2. Bangkok to Nong Khai/Vientaine – 2013
Fast forward 4 years and I was back in Bangkok and on another sleeper train. The destination this time however wasn’t another area of Thailand, but in fact the boarder stations (Nong Khai) between Thailand and Loas.
Now this was more like it, a private 2 person cabin with bunk beds, that allowed for peace of mind security wise plus reduced noise levels, and as a result a lot of sleep. It probably also helped that my girlfiend and I were catching this train only hours after touching down in Thailand from the UK. We were half asleep even as we set foot aboard the train, but even so our little 2 person cabin was a great place to get to our heads down after a long flight.
It actually wasn’t that expensive to get a cabin to ourselves, but even if it had of been, I still think I would have paid it as I was determined to travel in relative style on my birthday. Yep, sleeper train birthday boy.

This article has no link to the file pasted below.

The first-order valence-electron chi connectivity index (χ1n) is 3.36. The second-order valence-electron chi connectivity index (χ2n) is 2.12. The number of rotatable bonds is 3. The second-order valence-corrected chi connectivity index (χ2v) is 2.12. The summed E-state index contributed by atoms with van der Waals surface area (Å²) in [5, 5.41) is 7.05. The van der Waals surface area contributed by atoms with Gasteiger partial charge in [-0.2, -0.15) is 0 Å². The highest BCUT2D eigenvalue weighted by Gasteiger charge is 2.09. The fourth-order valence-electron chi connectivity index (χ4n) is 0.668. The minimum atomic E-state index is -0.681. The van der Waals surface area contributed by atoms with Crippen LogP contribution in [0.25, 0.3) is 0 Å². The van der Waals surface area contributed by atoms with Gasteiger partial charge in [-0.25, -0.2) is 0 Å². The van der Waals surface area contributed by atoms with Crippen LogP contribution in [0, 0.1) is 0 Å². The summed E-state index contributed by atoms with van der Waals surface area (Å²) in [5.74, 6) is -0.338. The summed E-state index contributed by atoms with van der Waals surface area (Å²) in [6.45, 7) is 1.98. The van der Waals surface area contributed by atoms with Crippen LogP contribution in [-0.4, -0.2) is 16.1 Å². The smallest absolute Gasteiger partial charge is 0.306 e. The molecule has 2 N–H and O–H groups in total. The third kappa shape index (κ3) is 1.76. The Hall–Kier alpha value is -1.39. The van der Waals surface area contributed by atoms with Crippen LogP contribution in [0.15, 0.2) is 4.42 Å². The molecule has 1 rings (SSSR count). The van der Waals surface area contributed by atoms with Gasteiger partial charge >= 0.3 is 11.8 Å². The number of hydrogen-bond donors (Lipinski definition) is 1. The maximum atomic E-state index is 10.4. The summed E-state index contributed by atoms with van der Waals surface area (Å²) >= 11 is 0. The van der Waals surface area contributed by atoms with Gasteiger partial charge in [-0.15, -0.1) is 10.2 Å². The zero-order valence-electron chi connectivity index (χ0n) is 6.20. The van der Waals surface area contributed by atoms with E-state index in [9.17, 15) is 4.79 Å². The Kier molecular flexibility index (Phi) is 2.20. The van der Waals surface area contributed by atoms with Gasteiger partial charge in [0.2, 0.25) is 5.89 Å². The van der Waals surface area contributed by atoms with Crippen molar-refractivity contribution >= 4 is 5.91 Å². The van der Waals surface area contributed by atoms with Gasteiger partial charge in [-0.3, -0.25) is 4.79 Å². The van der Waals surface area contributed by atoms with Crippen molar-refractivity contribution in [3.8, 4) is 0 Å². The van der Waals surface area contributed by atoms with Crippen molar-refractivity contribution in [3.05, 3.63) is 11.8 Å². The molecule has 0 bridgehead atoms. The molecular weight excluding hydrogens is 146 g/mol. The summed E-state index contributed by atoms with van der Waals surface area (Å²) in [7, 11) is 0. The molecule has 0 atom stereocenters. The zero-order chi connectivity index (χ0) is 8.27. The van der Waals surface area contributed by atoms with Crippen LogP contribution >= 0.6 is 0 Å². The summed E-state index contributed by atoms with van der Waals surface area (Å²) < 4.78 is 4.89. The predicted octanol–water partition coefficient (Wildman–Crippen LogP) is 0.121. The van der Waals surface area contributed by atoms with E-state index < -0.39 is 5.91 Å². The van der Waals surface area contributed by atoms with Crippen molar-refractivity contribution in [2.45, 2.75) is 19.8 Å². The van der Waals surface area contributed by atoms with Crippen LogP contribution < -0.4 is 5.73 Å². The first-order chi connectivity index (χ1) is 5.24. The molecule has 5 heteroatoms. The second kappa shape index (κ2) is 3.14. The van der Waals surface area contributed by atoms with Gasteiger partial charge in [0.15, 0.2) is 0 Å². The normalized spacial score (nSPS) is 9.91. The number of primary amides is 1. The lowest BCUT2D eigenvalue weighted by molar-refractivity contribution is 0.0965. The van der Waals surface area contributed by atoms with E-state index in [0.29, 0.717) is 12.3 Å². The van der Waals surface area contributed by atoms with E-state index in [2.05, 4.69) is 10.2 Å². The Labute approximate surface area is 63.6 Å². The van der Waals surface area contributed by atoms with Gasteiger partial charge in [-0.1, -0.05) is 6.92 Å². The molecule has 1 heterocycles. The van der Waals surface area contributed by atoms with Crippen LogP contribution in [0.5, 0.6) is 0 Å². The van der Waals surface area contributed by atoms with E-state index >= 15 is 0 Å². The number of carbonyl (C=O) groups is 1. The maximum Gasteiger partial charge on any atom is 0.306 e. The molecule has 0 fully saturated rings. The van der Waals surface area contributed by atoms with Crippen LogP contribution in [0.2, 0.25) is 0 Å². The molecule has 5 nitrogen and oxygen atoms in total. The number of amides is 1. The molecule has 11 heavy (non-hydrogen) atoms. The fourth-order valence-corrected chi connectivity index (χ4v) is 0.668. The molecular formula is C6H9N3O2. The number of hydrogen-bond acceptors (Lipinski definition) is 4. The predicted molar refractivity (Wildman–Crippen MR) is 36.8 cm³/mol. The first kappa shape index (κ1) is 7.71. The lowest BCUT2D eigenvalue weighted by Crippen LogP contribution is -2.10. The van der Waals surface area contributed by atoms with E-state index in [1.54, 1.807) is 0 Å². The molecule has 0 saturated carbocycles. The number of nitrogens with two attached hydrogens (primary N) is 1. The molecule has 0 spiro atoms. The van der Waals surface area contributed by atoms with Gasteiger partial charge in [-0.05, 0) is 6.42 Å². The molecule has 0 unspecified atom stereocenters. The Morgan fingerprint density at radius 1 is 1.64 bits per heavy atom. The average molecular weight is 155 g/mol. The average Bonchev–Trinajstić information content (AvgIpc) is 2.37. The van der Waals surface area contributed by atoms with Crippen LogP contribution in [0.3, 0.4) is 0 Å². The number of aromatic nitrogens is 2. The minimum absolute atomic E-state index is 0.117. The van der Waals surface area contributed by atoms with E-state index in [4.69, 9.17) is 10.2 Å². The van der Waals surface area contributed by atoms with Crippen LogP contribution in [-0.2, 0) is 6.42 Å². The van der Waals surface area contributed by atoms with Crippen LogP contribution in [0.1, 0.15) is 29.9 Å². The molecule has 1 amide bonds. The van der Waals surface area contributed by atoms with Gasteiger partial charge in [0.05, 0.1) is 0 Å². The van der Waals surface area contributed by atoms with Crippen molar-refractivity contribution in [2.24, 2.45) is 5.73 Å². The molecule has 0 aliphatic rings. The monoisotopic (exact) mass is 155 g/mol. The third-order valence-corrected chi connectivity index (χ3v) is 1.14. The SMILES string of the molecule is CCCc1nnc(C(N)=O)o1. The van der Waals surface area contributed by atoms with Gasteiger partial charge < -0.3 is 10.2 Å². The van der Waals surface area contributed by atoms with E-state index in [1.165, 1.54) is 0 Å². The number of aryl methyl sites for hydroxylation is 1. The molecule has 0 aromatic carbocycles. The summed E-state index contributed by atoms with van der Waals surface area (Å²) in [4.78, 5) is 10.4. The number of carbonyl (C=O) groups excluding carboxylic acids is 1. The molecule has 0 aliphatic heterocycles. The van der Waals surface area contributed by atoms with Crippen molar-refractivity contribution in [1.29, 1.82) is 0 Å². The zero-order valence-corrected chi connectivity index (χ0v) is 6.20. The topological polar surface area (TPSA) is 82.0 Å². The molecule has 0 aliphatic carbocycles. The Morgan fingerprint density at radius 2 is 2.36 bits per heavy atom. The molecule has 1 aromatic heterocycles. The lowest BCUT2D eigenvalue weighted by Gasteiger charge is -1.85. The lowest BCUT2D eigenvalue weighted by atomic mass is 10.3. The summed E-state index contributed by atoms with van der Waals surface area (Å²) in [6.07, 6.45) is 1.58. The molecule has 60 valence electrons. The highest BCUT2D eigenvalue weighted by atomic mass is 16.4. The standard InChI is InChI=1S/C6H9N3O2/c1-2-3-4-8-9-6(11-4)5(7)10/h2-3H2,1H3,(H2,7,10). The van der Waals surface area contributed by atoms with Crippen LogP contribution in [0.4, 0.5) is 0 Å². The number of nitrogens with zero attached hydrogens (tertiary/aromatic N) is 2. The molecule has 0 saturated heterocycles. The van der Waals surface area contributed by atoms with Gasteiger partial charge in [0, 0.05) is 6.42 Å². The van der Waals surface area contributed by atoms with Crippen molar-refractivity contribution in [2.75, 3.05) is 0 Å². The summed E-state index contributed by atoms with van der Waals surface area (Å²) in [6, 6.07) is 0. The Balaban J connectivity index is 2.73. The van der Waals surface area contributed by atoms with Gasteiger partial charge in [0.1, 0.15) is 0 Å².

However cheap the tickets were though, they were a complete nightmare to get hold of. Basically the official online booking system had been shut down and tickets could only now be booked in person at Hua Lamphong, or via an agent. Turning up in person on the day and trying to get tickets wasn’t really an option for us as we’d almost surely run the risk of the cabins being sold out, so we turned to travel agents. We knew we’d pay more for agent services, but so be it. What we didn’t know was that they’d need an address in Bangkok to deliver the tickets to, and we didn’t have one owing to not even staying 1 night in the Thai capital. Eventually after emailing back and forth, it was arranged that a member of their staff would meet us at Hua Lamphong with the tickets for an additional charge. This was great, but at the same time a bit of a leap of faith for us as we paid up front and just had to hope that the staff member would turn up, and be on time so that we didn’t miss our train.